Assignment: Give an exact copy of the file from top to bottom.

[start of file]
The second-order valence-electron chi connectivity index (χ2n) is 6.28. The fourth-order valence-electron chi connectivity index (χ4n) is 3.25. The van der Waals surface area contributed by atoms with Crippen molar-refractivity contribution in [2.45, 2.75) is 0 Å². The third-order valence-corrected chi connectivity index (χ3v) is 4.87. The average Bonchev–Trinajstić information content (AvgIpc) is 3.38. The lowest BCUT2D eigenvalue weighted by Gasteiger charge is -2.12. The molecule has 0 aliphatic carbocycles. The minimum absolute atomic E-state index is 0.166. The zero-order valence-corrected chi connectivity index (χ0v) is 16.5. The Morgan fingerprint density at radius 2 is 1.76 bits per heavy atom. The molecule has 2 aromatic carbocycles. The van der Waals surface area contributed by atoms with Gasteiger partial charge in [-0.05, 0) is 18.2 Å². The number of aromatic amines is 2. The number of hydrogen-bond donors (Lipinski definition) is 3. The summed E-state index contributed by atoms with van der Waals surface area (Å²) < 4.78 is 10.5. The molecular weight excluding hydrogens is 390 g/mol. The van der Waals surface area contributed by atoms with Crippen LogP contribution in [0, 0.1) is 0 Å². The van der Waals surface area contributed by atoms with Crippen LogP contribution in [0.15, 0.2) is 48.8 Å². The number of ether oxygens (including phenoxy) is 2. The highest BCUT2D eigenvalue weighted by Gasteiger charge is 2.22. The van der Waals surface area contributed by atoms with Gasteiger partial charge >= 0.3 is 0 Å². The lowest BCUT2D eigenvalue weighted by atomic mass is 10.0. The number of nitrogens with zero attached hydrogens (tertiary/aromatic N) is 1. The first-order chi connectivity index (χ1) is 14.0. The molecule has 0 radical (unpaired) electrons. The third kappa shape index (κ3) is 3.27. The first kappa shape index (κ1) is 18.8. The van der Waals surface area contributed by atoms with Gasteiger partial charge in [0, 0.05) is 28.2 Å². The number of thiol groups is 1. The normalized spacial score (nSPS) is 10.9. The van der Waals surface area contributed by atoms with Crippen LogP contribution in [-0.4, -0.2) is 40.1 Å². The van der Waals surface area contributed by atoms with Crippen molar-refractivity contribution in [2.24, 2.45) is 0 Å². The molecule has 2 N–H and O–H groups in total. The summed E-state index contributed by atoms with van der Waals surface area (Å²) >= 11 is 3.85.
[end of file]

The second-order valence-electron chi connectivity index (χ2n) is 6.28. The fourth-order valence-electron chi connectivity index (χ4n) is 3.25. The van der Waals surface area contributed by atoms with Crippen molar-refractivity contribution in [2.45, 2.75) is 0 Å². The third-order valence-corrected chi connectivity index (χ3v) is 4.87. The average Bonchev–Trinajstić information content (AvgIpc) is 3.38. The lowest BCUT2D eigenvalue weighted by Gasteiger charge is -2.12. The molecule has 0 aliphatic carbocycles. The minimum absolute atomic E-state index is 0.166. The zero-order valence-corrected chi connectivity index (χ0v) is 16.5. The Morgan fingerprint density at radius 2 is 1.76 bits per heavy atom. The molecule has 2 aromatic carbocycles. The van der Waals surface area contributed by atoms with Gasteiger partial charge in [-0.05, 0) is 18.2 Å². The number of aromatic amines is 2. The number of hydrogen-bond donors (Lipinski definition) is 3. The summed E-state index contributed by atoms with van der Waals surface area (Å²) < 4.78 is 10.5. The molecular weight excluding hydrogens is 390 g/mol. The van der Waals surface area contributed by atoms with Crippen LogP contribution in [0, 0.1) is 0 Å². The van der Waals surface area contributed by atoms with Crippen LogP contribution in [0.15, 0.2) is 48.8 Å². The number of ether oxygens (including phenoxy) is 2. The highest BCUT2D eigenvalue weighted by Gasteiger charge is 2.22. The van der Waals surface area contributed by atoms with Gasteiger partial charge >= 0.3 is 0 Å². The lowest BCUT2D eigenvalue weighted by atomic mass is 10.0. The number of nitrogens with zero attached hydrogens (tertiary/aromatic N) is 1. The first-order chi connectivity index (χ1) is 14.0. The molecule has 0 radical (unpaired) electrons. The third kappa shape index (κ3) is 3.27. The first kappa shape index (κ1) is 18.8. The van der Waals surface area contributed by atoms with Gasteiger partial charge in [0, 0.05) is 28.2 Å². The number of thiol groups is 1. The normalized spacial score (nSPS) is 10.9. The van der Waals surface area contributed by atoms with Crippen LogP contribution in [-0.4, -0.2) is 40.1 Å². The van der Waals surface area contributed by atoms with Crippen molar-refractivity contribution in [2.24, 2.45) is 0 Å². The molecule has 2 N–H and O–H groups in total. The summed E-state index contributed by atoms with van der Waals surface area (Å²) >= 11 is 3.85.